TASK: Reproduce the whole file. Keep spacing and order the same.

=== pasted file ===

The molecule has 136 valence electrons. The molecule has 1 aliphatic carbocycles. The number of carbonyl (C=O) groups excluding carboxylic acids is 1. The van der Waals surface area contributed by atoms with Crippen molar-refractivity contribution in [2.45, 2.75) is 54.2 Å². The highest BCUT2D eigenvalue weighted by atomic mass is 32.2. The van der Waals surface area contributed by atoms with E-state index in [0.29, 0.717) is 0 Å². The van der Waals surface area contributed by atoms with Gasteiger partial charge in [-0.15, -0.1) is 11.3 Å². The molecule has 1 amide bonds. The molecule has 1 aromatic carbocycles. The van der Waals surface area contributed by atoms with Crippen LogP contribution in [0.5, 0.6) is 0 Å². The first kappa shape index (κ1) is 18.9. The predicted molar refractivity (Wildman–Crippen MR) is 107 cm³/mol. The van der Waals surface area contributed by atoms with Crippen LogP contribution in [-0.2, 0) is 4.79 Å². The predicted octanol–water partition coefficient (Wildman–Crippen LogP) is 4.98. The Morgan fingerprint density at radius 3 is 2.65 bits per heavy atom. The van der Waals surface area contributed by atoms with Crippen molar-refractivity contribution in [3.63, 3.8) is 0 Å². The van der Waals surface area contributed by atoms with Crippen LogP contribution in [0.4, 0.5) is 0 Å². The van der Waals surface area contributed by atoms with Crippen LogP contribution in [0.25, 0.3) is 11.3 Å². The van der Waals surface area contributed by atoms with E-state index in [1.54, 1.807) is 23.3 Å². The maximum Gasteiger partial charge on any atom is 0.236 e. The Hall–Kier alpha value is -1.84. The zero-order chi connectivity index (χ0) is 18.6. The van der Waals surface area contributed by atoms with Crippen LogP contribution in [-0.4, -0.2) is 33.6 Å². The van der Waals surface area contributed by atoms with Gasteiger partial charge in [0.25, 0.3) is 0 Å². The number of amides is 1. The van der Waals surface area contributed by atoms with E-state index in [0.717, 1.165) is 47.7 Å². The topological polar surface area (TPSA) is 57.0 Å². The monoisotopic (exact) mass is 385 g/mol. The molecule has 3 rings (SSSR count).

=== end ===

The molecule has 136 valence electrons. The molecule has 1 aliphatic carbocycles. The number of carbonyl (C=O) groups excluding carboxylic acids is 1. The van der Waals surface area contributed by atoms with Crippen molar-refractivity contribution in [2.45, 2.75) is 54.2 Å². The highest BCUT2D eigenvalue weighted by atomic mass is 32.2. The van der Waals surface area contributed by atoms with E-state index in [0.29, 0.717) is 0 Å². The van der Waals surface area contributed by atoms with Gasteiger partial charge in [-0.15, -0.1) is 11.3 Å². The molecule has 1 amide bonds. The molecule has 1 aromatic carbocycles. The van der Waals surface area contributed by atoms with Crippen LogP contribution in [0.5, 0.6) is 0 Å². The first kappa shape index (κ1) is 18.9. The predicted molar refractivity (Wildman–Crippen MR) is 107 cm³/mol. The van der Waals surface area contributed by atoms with Crippen LogP contribution in [-0.2, 0) is 4.79 Å². The predicted octanol–water partition coefficient (Wildman–Crippen LogP) is 4.98. The Morgan fingerprint density at radius 3 is 2.65 bits per heavy atom. The van der Waals surface area contributed by atoms with Crippen molar-refractivity contribution in [3.63, 3.8) is 0 Å². The van der Waals surface area contributed by atoms with Crippen LogP contribution in [0.4, 0.5) is 0 Å². The van der Waals surface area contributed by atoms with Crippen LogP contribution in [0.25, 0.3) is 11.3 Å². The van der Waals surface area contributed by atoms with E-state index in [1.54, 1.807) is 23.3 Å². The maximum Gasteiger partial charge on any atom is 0.236 e. The Hall–Kier alpha value is -1.84. The zero-order chi connectivity index (χ0) is 18.6. The van der Waals surface area contributed by atoms with Crippen LogP contribution in [-0.4, -0.2) is 33.6 Å². The van der Waals surface area contributed by atoms with Gasteiger partial charge in [0.25, 0.3) is 0 Å². The number of amides is 1. The van der Waals surface area contributed by atoms with E-state index in [0.717, 1.165) is 47.7 Å². The topological polar surface area (TPSA) is 57.0 Å². The monoisotopic (exact) mass is 385 g/mol. The molecule has 3 rings (SSSR count).